Portrait of William Leggett

William Leggett argues that Thanksgiving Day is no business of the government (1836)

Found in: Democratick Editorials: Essays in Jacksonian Political Economy

The radical Jacksonian journalist William Leggett (1801-1839) argued that the formal declaration by the Federal government of a national “Thanksgiving Day” was not properly the duty of the head of state but the individual heads of religion, if they so desired:

Religion & Toleration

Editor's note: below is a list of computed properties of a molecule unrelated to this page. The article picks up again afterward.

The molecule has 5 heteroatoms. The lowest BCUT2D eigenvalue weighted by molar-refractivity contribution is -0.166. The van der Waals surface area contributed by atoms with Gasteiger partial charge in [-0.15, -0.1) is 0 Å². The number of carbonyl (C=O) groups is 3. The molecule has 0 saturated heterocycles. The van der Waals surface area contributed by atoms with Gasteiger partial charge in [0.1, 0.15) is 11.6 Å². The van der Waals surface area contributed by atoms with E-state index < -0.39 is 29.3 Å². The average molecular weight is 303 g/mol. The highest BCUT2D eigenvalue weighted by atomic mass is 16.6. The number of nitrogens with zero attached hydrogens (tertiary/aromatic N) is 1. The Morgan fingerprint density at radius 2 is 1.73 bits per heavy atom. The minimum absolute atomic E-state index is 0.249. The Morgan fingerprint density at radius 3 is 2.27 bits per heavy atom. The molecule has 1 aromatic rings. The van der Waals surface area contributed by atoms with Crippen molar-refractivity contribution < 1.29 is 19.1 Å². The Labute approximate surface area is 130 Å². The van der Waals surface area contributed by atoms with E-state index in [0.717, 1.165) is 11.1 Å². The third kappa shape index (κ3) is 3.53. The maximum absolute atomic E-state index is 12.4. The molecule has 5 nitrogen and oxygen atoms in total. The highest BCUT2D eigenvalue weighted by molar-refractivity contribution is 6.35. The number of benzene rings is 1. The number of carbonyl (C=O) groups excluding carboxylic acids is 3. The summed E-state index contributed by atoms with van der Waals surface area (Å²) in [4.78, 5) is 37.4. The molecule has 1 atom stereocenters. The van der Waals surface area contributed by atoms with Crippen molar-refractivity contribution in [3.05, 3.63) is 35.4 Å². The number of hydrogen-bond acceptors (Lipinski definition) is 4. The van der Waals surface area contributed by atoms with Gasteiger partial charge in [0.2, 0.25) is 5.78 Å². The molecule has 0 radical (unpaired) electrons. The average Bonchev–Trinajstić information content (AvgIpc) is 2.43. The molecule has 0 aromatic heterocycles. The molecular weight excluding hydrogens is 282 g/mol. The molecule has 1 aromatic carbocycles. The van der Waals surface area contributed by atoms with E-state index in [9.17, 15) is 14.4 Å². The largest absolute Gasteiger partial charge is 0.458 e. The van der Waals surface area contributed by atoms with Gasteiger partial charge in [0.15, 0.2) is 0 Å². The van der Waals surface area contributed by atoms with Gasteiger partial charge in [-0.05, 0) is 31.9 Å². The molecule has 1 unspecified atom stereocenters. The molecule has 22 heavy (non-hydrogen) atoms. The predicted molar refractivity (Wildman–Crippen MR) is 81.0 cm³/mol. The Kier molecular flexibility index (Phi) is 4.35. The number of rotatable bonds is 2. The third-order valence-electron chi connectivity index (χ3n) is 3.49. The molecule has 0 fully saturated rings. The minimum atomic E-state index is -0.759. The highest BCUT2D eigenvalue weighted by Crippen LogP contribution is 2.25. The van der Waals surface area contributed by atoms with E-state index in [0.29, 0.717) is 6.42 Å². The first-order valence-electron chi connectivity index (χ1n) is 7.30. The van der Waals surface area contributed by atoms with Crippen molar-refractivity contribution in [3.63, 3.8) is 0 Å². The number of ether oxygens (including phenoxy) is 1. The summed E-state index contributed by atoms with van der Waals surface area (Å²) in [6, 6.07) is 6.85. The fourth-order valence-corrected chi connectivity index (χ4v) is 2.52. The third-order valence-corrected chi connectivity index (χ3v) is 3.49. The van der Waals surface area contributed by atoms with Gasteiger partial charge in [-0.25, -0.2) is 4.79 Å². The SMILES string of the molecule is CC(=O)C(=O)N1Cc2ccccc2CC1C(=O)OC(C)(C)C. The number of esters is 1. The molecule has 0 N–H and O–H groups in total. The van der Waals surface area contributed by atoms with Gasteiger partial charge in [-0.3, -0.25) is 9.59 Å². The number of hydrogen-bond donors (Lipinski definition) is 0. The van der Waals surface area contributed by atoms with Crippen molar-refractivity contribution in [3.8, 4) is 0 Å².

The only instance of intermeddling, on the part of the civil authorities, with matters which, being of a religious character, properly belong to the religious guides of the people, is the proclamation which it is the custom for the Governor of each state annually to issue, appointing a day of general thanksgiving, or a day of general fasting and prayer. We regret that even this single exception should exist to that rule of entire separation of the affairs of state from those of the church, the observance of which in all other respects has been followed by the happiest results. It is to the source of the proclamation, not to its purpose, that we chiefly object. The recommending a day of thanksgiving is not properly any part of the duty of a political Chief Magistrate: it belongs, in its nature, to the heads of the church, not to the head of the state.